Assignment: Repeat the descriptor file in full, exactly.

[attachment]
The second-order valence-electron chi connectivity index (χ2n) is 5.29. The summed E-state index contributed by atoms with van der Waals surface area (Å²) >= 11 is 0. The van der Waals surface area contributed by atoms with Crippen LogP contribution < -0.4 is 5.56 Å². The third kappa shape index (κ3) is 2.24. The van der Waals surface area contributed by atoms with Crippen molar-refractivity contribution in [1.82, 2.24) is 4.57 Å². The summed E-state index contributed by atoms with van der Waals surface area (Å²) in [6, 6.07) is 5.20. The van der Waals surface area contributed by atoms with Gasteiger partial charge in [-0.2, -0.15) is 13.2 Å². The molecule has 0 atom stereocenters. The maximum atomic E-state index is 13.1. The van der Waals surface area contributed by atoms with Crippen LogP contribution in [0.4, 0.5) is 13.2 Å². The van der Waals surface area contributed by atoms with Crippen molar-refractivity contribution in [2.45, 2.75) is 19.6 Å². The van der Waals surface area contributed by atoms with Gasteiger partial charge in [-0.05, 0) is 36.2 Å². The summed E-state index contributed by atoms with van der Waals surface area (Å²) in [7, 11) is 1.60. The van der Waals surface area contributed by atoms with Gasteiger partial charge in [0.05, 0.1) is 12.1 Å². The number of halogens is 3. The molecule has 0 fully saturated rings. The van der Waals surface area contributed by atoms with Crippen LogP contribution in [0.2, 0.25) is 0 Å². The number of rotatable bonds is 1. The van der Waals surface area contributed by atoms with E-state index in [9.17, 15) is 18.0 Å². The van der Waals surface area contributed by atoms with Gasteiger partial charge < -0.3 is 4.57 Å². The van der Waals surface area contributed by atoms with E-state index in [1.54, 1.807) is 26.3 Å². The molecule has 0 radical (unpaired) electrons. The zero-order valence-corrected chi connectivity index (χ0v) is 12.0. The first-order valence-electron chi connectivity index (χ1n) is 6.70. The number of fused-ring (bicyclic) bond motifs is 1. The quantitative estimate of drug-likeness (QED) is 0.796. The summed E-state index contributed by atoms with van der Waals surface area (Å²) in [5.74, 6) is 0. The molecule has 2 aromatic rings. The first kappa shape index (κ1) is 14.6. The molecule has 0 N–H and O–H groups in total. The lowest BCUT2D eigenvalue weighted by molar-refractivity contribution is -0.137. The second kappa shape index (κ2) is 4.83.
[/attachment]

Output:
The second-order valence-electron chi connectivity index (χ2n) is 5.29. The summed E-state index contributed by atoms with van der Waals surface area (Å²) >= 11 is 0. The van der Waals surface area contributed by atoms with Crippen LogP contribution < -0.4 is 5.56 Å². The third kappa shape index (κ3) is 2.24. The van der Waals surface area contributed by atoms with Crippen molar-refractivity contribution in [1.82, 2.24) is 4.57 Å². The summed E-state index contributed by atoms with van der Waals surface area (Å²) in [6, 6.07) is 5.20. The van der Waals surface area contributed by atoms with Gasteiger partial charge in [-0.2, -0.15) is 13.2 Å². The molecule has 0 atom stereocenters. The maximum atomic E-state index is 13.1. The van der Waals surface area contributed by atoms with Crippen LogP contribution in [0.4, 0.5) is 13.2 Å². The van der Waals surface area contributed by atoms with Crippen molar-refractivity contribution in [2.45, 2.75) is 19.6 Å². The van der Waals surface area contributed by atoms with Gasteiger partial charge in [-0.05, 0) is 36.2 Å². The summed E-state index contributed by atoms with van der Waals surface area (Å²) in [7, 11) is 1.60. The van der Waals surface area contributed by atoms with Gasteiger partial charge in [0.05, 0.1) is 12.1 Å². The number of halogens is 3. The molecule has 0 fully saturated rings. The van der Waals surface area contributed by atoms with Crippen LogP contribution in [0.2, 0.25) is 0 Å². The number of rotatable bonds is 1. The van der Waals surface area contributed by atoms with E-state index in [9.17, 15) is 18.0 Å². The van der Waals surface area contributed by atoms with Gasteiger partial charge < -0.3 is 4.57 Å². The van der Waals surface area contributed by atoms with E-state index in [1.54, 1.807) is 26.3 Å². The molecule has 0 radical (unpaired) electrons. The zero-order valence-corrected chi connectivity index (χ0v) is 12.0. The first-order valence-electron chi connectivity index (χ1n) is 6.70. The number of fused-ring (bicyclic) bond motifs is 1. The quantitative estimate of drug-likeness (QED) is 0.796. The summed E-state index contributed by atoms with van der Waals surface area (Å²) in [5.74, 6) is 0. The molecule has 2 aromatic rings. The first kappa shape index (κ1) is 14.6. The molecule has 0 N–H and O–H groups in total. The lowest BCUT2D eigenvalue weighted by molar-refractivity contribution is -0.137. The second kappa shape index (κ2) is 4.83.